As with all other states, driving is considered a privilege rather than a right in California. Once you obtain your license, you agree to adhere to specific traffic laws. Importantly, you also give implied consent to take a Breathalyzer test when suspected of impaired driving.
Nonetheless, you do have legal rights. Law enforcement is not allowed to target you arbitrarily. They are also not permitted to target you based on protected characteristics such as your race, ethnicity or religious background. For a traffic stop to be lawful, certain conditions must be met and this is also the case for a lawful arrest. Outlined below are a few things to keep in mind if you’re facing DUI charges.
Did the police have reason to stop you?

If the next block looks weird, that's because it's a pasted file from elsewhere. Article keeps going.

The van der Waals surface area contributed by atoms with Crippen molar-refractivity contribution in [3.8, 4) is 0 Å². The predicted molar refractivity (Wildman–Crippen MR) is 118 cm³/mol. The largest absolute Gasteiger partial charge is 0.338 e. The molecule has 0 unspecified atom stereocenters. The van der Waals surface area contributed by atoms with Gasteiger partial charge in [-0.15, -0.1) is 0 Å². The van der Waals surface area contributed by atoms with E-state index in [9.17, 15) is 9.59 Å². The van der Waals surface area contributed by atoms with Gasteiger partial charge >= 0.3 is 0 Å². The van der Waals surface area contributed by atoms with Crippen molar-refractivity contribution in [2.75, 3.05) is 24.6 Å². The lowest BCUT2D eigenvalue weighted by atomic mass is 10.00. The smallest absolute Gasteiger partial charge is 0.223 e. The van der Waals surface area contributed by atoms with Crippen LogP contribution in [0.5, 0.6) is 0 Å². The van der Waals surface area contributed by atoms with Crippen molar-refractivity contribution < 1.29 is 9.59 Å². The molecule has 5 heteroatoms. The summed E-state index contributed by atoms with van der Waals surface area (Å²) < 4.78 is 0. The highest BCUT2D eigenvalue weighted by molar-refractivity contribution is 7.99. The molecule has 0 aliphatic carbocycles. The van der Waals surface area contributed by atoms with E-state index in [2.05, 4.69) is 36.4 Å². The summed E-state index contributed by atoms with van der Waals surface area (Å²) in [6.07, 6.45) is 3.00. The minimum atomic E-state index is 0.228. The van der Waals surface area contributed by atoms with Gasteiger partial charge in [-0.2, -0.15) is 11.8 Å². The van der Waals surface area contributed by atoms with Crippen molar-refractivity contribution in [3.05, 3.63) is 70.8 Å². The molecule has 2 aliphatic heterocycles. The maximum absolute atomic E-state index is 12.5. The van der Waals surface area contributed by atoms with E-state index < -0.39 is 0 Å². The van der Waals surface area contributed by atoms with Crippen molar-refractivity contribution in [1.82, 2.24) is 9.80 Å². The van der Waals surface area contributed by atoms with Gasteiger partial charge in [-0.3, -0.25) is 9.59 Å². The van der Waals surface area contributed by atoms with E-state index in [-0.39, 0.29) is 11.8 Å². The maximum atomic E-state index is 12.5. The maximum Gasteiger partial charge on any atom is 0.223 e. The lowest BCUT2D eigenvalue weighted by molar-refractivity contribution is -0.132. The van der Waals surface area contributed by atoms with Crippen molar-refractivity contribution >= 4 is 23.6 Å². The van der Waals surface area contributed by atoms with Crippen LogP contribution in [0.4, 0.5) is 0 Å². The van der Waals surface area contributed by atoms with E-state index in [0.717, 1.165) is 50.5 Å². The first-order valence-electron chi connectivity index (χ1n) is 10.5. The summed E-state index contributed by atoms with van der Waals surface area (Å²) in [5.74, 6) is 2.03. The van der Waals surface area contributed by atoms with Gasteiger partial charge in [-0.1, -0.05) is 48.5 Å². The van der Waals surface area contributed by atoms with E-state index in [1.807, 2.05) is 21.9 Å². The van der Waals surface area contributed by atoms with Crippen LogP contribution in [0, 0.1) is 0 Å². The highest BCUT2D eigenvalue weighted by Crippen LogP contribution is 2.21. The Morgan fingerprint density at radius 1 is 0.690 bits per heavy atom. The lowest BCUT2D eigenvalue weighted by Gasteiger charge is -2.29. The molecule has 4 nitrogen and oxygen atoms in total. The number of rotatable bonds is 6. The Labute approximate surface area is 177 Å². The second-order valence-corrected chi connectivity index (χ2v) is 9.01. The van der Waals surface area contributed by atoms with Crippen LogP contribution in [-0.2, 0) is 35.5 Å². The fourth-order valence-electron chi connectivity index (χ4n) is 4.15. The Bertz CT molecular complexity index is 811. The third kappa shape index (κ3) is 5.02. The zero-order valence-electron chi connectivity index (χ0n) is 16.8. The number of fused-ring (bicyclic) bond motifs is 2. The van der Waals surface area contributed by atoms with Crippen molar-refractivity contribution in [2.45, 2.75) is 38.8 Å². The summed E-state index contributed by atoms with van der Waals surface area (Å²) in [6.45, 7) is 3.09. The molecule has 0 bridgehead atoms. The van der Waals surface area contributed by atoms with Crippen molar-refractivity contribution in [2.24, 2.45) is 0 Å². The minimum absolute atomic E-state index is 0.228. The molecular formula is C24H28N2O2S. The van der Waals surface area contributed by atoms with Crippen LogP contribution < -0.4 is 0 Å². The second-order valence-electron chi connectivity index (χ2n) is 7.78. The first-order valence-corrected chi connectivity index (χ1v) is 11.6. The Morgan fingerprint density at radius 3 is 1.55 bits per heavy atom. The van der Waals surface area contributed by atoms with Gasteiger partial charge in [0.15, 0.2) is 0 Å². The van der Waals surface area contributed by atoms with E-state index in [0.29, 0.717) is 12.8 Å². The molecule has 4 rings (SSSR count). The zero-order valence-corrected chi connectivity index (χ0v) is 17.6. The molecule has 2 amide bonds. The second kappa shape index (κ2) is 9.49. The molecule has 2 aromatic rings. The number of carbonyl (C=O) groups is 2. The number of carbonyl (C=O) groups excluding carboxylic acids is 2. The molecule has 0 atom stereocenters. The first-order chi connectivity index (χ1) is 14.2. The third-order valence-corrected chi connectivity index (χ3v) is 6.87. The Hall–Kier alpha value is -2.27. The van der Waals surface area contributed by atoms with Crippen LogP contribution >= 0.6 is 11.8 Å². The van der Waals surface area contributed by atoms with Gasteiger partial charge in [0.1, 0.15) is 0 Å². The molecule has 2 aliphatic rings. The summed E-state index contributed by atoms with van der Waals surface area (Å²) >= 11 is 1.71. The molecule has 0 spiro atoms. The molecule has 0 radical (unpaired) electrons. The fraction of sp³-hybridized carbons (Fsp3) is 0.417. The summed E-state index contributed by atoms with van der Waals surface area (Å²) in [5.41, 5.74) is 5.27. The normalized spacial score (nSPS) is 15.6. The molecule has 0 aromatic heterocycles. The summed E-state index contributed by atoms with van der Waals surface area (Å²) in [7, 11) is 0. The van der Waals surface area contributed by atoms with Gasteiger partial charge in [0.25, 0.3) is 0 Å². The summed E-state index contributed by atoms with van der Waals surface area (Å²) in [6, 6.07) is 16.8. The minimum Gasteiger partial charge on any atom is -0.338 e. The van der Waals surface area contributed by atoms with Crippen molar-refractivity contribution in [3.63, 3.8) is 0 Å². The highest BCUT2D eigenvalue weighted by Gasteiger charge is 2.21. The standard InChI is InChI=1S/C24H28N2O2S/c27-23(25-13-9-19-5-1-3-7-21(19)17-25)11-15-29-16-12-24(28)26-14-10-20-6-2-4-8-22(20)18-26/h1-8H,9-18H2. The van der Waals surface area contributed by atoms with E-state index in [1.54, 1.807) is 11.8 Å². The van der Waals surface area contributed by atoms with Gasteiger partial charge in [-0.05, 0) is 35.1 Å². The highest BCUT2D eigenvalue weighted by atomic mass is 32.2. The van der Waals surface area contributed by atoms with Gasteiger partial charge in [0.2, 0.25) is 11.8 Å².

As mentioned, law enforcement is not allowed to target you in either an arbitrary or prejudicial manner. In short, they must have a valid reason to stop you. The standard of proof required for a traffic stop is referred to as reasonable suspicion. Running a red light, speeding and erratic driving are just some types of conduct that can satisfy the reasonable suspicion standard.
Were you charged based on more than a hunch?
The standard of proof is higher for the police to go on to arrest and charge you. If you are stopped and there is no evidence that you have been drinking, then you shouldn’t face DUI charges. If you have admitted to drinking, have alcohol on your breath or are struggling to talk without slurring your words, then officers could be within their right to charge you. This higher standard of proof is called probable cause.
Even if you are facing charges, it is up to the prosecution to prove your guilt beyond all reasonable doubt. To defend yourself against the accusations, make sure you seek some legal guidance.